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The CAM-Brain Machine (CBM): An FPGA Based Tool for Evolving a 75 Million Neuron Artificial Brain to Control a Lifesized Kitten Robot

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Abstract

This article introduces the “CAM-Brain Machine” (CBM), an FPGA based piece of hardware which implements a genetic algorithm (GA) to evolve a cellular automata (CA) based neural network circuit module, of approximately 1,000 neurons, in about a second, i.e., a complete run of a GA, with 10,000s of circuit growths and performance evaluations. Up to 65,000 of these modules, each of which is evolved with a humanly specified function, can be downloaded into a large RAM space, and interconnected according to humanly specified artificial brain architectures. This RAM, containing an artificial brain with up to 75 million neurons, is then updated by the CBM at a rate of 130 billion CA cells per second. Such speeds should enable real time control of robots and hopefully the birth of a new research field that we call “brain building.” The first such artificial brain, to be built in 2000 and beyond, will be used to control the behaviors of a life sized robotkitten called “Robokitty.”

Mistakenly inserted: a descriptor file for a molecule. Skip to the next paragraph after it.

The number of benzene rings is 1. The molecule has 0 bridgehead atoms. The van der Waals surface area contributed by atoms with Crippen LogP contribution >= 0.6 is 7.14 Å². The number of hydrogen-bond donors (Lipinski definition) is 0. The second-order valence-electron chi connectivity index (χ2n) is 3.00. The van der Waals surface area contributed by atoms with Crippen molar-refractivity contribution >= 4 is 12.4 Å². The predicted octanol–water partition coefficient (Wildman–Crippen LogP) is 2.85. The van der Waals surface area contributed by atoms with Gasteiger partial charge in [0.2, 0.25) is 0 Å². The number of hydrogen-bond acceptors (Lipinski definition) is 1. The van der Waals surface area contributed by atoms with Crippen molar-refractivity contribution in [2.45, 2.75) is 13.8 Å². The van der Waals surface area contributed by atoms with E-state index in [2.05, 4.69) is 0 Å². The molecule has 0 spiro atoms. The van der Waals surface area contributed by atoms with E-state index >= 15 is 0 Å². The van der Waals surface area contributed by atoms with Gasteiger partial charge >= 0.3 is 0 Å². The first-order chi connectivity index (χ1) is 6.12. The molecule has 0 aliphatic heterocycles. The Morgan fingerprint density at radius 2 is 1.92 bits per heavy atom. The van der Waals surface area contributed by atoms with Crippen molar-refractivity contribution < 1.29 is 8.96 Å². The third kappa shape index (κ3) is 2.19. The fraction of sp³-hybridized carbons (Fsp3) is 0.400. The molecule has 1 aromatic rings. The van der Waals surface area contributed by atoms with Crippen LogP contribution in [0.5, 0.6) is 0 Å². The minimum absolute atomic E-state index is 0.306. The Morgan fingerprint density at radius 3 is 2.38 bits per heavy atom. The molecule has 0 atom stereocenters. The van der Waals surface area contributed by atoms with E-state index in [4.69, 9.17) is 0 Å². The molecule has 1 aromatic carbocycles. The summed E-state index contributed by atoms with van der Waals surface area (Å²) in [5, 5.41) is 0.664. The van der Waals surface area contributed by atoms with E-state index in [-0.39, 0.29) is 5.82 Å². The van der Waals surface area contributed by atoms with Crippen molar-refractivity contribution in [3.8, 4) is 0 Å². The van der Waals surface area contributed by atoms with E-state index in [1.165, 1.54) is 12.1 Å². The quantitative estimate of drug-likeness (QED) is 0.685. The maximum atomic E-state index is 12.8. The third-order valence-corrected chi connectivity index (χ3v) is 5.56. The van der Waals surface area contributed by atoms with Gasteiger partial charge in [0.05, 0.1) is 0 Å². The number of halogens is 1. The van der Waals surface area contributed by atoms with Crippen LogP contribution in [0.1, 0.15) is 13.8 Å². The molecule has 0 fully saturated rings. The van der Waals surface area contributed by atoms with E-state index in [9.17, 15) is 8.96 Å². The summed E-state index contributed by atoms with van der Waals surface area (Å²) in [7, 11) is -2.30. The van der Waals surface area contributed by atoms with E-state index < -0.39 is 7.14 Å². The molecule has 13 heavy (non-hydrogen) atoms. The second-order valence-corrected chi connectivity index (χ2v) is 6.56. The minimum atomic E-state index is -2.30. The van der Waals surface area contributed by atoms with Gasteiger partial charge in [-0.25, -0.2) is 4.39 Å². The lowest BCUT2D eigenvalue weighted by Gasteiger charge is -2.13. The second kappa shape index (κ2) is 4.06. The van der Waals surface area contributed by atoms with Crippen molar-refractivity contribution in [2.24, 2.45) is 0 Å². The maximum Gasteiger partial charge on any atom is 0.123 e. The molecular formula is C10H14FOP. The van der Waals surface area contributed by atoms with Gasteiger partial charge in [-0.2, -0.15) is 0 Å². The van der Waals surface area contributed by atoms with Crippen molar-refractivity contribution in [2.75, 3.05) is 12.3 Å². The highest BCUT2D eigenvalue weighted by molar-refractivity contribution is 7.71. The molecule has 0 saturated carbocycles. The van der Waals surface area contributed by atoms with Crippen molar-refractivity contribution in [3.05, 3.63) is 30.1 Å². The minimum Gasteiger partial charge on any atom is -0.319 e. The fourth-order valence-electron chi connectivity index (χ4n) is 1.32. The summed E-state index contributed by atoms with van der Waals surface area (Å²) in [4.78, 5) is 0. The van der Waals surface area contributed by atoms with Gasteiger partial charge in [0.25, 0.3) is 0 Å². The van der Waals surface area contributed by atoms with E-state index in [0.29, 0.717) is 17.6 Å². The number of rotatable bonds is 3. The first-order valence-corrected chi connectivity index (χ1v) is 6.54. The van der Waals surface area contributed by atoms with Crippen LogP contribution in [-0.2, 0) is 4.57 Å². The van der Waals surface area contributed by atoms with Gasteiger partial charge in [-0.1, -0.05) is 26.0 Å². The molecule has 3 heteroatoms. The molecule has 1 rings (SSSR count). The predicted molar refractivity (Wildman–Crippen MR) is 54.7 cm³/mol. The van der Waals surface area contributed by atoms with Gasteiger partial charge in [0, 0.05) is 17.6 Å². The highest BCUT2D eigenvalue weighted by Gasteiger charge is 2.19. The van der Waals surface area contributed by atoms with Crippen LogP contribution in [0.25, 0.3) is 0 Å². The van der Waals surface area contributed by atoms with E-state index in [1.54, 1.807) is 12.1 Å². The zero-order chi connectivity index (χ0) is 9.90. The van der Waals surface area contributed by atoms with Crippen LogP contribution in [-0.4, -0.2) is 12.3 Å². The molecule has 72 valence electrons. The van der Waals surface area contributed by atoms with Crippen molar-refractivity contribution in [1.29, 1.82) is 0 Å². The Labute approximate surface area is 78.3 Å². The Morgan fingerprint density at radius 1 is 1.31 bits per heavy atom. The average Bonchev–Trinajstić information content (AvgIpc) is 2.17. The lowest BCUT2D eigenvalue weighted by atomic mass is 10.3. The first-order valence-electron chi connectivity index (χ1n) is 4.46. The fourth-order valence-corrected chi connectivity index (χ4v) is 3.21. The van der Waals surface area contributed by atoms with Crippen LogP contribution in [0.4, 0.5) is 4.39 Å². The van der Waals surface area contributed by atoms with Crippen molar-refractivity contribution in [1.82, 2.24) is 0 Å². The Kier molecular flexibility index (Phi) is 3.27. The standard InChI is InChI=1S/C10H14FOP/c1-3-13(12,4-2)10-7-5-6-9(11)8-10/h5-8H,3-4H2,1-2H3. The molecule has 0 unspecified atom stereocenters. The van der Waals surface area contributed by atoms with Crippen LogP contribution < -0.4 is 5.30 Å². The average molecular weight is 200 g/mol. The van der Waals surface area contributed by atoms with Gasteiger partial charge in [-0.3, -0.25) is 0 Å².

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de Garis, H., Korkin, M. & Fehr, G. The CAM-Brain Machine (CBM): An FPGA Based Tool for Evolving a 75 Million Neuron Artificial Brain to Control a Lifesized Kitten Robot. Autonomous Robots 10, 235–249 (2001). https://doi.org/10.1023/A:1011286308522

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